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Posted on August 16, 2016
Tallahassee Reports has learned that Tallahassee Democrat columnist Gary Yordon is being paid by the Curtis Richardson Campaign. Mr. Richardson is seeking to retain his seat on the City Commission.
On February 1, 2016 the Tallahassee Democrat reported that Gary Yordon “serves as a Florida correspondent for CNN and writes a column for Gannett newspapers.”
On June 29, 2016, a reporter for Tallahassee Democrat wrote “The pages of the Tallahassee Democrat are home to yet another award-winning writer. Columnist Gary Yordon won second place in the National Society of Newspaper Columnists’ general interest category.”
On July 16, 2016 the Curtis Richardson Campaign for City Commission wrote a check to a company owned by Gary Yordon for $26,090. The campaign reported that the payment was for “TV Production, Mail Design, TV Buys”
Yordon wrote a column for the Tallahassee Democrat as recent as August 13th, 2016.
This relationship has not been addressed by the the Tallahassee Democrat, and it is has not been reported in the articles written about the race featuring challenger Steven Hougland and Curtis Richardson.
The potential conflicts with the relationship could be significant.
Consider these points.
First, Mr. Yordon was a registered lobbyist for four different companies with the City of Tallahassee as earlier as 2015.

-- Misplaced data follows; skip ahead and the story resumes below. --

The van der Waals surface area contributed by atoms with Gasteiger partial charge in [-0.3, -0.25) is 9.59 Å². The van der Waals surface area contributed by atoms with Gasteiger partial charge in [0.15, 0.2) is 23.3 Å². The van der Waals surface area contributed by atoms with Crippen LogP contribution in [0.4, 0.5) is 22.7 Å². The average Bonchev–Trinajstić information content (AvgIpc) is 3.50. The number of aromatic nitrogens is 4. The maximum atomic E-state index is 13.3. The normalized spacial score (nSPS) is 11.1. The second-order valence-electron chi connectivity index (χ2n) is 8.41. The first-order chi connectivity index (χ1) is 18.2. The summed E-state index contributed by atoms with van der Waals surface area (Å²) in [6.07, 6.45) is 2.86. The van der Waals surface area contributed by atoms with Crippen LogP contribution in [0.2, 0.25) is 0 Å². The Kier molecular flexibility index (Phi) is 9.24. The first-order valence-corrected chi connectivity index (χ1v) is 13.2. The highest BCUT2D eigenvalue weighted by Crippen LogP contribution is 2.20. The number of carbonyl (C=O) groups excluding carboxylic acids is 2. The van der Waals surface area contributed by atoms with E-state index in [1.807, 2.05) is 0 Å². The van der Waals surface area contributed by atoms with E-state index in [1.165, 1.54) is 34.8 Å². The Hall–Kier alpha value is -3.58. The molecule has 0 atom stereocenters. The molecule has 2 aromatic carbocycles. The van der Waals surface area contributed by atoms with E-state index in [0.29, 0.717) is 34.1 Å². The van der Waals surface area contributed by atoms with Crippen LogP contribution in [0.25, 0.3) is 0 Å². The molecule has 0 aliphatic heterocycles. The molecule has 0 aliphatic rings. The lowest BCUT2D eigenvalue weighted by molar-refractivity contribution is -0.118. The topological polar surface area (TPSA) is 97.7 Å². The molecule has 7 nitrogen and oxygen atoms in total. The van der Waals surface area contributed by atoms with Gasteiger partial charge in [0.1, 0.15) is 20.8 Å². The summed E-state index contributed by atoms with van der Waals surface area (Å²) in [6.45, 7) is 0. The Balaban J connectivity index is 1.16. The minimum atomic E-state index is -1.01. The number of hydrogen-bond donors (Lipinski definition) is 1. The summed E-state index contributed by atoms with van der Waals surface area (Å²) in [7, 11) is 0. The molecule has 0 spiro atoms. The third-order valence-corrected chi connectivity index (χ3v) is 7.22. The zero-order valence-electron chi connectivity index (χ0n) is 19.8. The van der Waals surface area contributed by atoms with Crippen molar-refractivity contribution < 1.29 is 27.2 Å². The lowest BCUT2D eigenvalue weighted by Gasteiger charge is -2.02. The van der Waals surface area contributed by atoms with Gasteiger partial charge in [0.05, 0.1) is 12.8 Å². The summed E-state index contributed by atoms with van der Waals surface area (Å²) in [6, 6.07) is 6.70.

Second, anyone who knows Mr. Yordon will tell you he is a fierce advocate for his campaign clients.
And third, at least one Tallahassee Democrat journalist has used Mr. Yordon as a source in their election coverage.
Given these facts, it appears rather easy to develop scenarios where Yordon could influence the Tallahassee Democrat coverage of the Hougland-Richardson race.
For example, has Mr. Yordon’s time with the Tallahassee Democrat resulted in relationships with reporters that leads to conversations that benefit Yordon’s clients?
Are reporters which have developed a relationship with Yordon reluctant to pursue stories that are critical of his clients because they know they will get a phone call from a “colleague”?
Take for example the issue of campaign contributions and vendors.
The Tallahassee Democrat, through the exhaustive reporting of Jeff Burlew, has published numerous stories over the last two years about the campaign contributions made to Leon County Schools Superintendent Jackie Pons by vendors that received contracts to do work with Leon County Schools.
However, when Mr. Rchardson’s opponent highlighted, in a press conference, the curious relationship between Richardson’s votes and campaign contributions of vendors doing work for the City of Tallahassee, Mr. Burlew, the Tallahassee Democrat labeled “watchdog reporter,” failed to pen one article.
Did Yordon play a role in this decision? This is unknown. Would he push back on a reporter over this type of story as an advocate for his client? Absolutely.
These questions are why most newspaper ethics policies state employees should strive to avoid even the appearance of conflict.
Several sources, reluctant to go on the record, thought the arrangement provided the opportunity for candidates to question the Tallahassee Democrat’s election coverage given Yordon’s deep ties within the political community.
The National Society of Newspaper Columnists, the group that gave Yordon an award, states on the Code of Conduct section of their website that columnists should “disclose potential conflicts to readers whenever possible.”
The Society of Professional Journalists write that journalists should “Avoid conflicts of interest, real or perceived” and “remain free of associations that may compromise integrity or damage credibility.”